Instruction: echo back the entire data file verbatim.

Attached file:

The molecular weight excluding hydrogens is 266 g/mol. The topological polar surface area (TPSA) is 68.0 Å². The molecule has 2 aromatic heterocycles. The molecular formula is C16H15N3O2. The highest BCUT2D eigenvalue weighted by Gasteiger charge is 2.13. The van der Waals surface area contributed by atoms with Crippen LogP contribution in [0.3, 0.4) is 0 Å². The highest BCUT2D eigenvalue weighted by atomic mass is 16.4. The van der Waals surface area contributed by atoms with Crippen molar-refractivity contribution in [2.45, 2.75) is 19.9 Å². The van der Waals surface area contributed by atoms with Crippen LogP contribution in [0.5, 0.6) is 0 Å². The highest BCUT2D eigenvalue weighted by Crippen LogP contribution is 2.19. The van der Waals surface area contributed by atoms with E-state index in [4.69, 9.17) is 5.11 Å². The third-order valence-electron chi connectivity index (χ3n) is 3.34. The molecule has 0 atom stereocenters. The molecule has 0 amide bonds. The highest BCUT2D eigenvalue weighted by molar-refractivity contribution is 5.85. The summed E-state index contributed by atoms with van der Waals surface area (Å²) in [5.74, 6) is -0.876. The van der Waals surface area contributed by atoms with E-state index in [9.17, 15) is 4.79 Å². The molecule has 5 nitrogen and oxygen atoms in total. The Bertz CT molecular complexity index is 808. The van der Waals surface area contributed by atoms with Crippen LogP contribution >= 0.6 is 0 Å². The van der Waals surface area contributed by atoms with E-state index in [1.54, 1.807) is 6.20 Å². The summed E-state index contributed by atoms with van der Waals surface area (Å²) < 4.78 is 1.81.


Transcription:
The molecular weight excluding hydrogens is 266 g/mol. The topological polar surface area (TPSA) is 68.0 Å². The molecule has 2 aromatic heterocycles. The molecular formula is C16H15N3O2. The highest BCUT2D eigenvalue weighted by Gasteiger charge is 2.13. The van der Waals surface area contributed by atoms with Crippen LogP contribution in [0.3, 0.4) is 0 Å². The highest BCUT2D eigenvalue weighted by atomic mass is 16.4. The van der Waals surface area contributed by atoms with Crippen molar-refractivity contribution in [2.45, 2.75) is 19.9 Å². The van der Waals surface area contributed by atoms with Crippen LogP contribution in [0.5, 0.6) is 0 Å². The highest BCUT2D eigenvalue weighted by Crippen LogP contribution is 2.19. The van der Waals surface area contributed by atoms with E-state index in [4.69, 9.17) is 5.11 Å². The third-order valence-electron chi connectivity index (χ3n) is 3.34. The molecule has 0 atom stereocenters. The molecule has 0 amide bonds. The highest BCUT2D eigenvalue weighted by molar-refractivity contribution is 5.85. The summed E-state index contributed by atoms with van der Waals surface area (Å²) in [5.74, 6) is -0.876. The van der Waals surface area contributed by atoms with E-state index in [9.17, 15) is 4.79 Å². The molecule has 5 nitrogen and oxygen atoms in total. The Bertz CT molecular complexity index is 808. The van der Waals surface area contributed by atoms with Crippen LogP contribution >= 0.6 is 0 Å². The van der Waals surface area contributed by atoms with E-state index in [1.54, 1.807) is 6.20 Å². The summed E-state index contributed by atoms with van der Waals surface area (Å²) < 4.78 is 1.81.